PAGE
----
This story will hopefully bring back memories for Salfordians of a certain age who indulged in the popular pastime of having a ‘weigh-in’ – slang for selling scrap metal to your local dealer.
There used to be two sides to the bargaining processes.
Often the person bringing in the metal would fill copper pipes with sand so that it weighed more on the scales.
However the ever vigilant scrap dealer would often have his scales – how shall we say – ‘altered’ to adjust for any loss incurred.
This story from the pages of the Salford City Reporter from September 1966 illustrates this perfectly.
Two undercover inspectors from the Weights and Measures Department went along to Bill Downing’s scrapyard on Indigo Street in Salford on the pretext of selling a quantity of lead.
Mr Downing was away at the time while his assistant Mr Rawson was minding the yard.
They asked the unfortunate assistant the price for a hundredweight of scrap lead: this was 65 shillings.
They went to their van and heaved over some pre-weighed scrap lead piping onto the weighing platform, where it registered as 33lb. For this they were paid the sum of £1 and three shillings.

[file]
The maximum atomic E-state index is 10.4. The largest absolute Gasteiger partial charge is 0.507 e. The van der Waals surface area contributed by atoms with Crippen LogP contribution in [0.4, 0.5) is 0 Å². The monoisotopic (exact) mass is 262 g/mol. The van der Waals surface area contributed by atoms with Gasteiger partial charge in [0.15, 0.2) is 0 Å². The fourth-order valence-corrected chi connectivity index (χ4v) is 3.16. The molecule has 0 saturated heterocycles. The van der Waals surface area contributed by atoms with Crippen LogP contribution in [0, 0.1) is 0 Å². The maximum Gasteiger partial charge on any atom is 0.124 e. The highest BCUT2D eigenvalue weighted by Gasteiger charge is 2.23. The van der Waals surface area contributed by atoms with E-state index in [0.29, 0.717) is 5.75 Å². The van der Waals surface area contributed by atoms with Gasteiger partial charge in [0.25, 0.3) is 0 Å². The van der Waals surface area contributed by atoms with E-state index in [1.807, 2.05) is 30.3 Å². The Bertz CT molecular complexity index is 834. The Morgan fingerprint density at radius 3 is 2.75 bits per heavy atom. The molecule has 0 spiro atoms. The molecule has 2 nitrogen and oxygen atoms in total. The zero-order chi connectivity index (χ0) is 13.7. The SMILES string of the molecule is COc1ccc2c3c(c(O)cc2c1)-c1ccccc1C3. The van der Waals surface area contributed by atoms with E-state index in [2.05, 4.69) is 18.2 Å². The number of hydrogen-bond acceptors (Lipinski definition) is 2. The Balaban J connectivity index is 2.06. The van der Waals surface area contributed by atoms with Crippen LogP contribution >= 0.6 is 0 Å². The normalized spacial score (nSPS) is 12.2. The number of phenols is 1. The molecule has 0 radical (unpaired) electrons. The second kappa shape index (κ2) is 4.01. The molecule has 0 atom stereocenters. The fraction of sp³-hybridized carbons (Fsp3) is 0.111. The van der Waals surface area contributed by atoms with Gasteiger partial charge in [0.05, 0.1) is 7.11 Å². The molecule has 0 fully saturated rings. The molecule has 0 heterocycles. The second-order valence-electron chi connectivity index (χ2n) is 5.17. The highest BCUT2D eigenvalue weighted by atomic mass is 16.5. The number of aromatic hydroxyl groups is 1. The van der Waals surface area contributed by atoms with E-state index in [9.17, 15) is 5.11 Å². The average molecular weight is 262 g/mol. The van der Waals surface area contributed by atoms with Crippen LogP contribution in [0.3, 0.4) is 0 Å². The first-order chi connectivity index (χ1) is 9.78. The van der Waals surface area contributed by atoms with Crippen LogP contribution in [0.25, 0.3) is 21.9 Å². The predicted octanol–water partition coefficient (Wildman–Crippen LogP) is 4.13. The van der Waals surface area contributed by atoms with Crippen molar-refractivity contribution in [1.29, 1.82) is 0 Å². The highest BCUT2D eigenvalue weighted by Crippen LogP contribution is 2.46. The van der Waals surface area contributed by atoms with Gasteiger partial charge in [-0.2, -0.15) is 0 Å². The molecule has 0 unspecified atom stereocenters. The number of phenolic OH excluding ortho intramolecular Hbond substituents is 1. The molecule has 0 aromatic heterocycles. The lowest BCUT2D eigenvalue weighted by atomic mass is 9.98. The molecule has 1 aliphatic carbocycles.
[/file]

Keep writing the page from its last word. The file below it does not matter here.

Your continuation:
With what one hopes was a flourish, the Inspectors revealed their secret identities and asked to re-check the real weight of the lead piping which showed as 40lbs.
Quite a difference. And quite a saving for the savvy scrapyard.
Inspector Burke took a closer look at the scales and found a small magnet on the rear of the steelyard arm near its free end, swindling customers of more than 10% of the scrap’s true value and weight.
Mr Rawson – no doubt incredibly surprised to find that some unknown individual had tried to tamper with his precious machine – attempted to remove the magnet but was warned not to touch it by the zealous Weight and Measures men.
At Salford Magistrates Court the following week a humbled Mr Rawson offered his explanation to the magistrate Mr Leslie Walsh, not the most loved man in Salford it has to be said.
Mr Rawson stated that he was disabled and did not work for Mr Downing, but used to call in for a chat and a brew once or twice a week and knew nothing about the mechanisms of the scales.
As for the magnet, he explained that he had seen Mr Downing use it once or twice to check certain metals offered to him by customers.
Mr Downing appeared in the dock and said that the one ounce magnet was used to check for iron in brass, and that some children had been in the scrapyard earlier that day and must have moved it from its usual position.
Mr Walsh wasn’t to impressed with this account and fined Mr Downing £10, adding, “I’m not too sure at all if it wasn’t deliberate.”
He then asked Mr Downing: “Would you like the magnet back?”
Mr Downing was obviously a man with a sense of humour for he replied: “No thanks, I’ve got a bigger one now, and it’s easier to keep track of.”
I’m surprised that Leslie Walsh didn’t slap on another £10 fine for Mr Downing’s cheek!
Main image (composite): Salford Local History Library/Flickr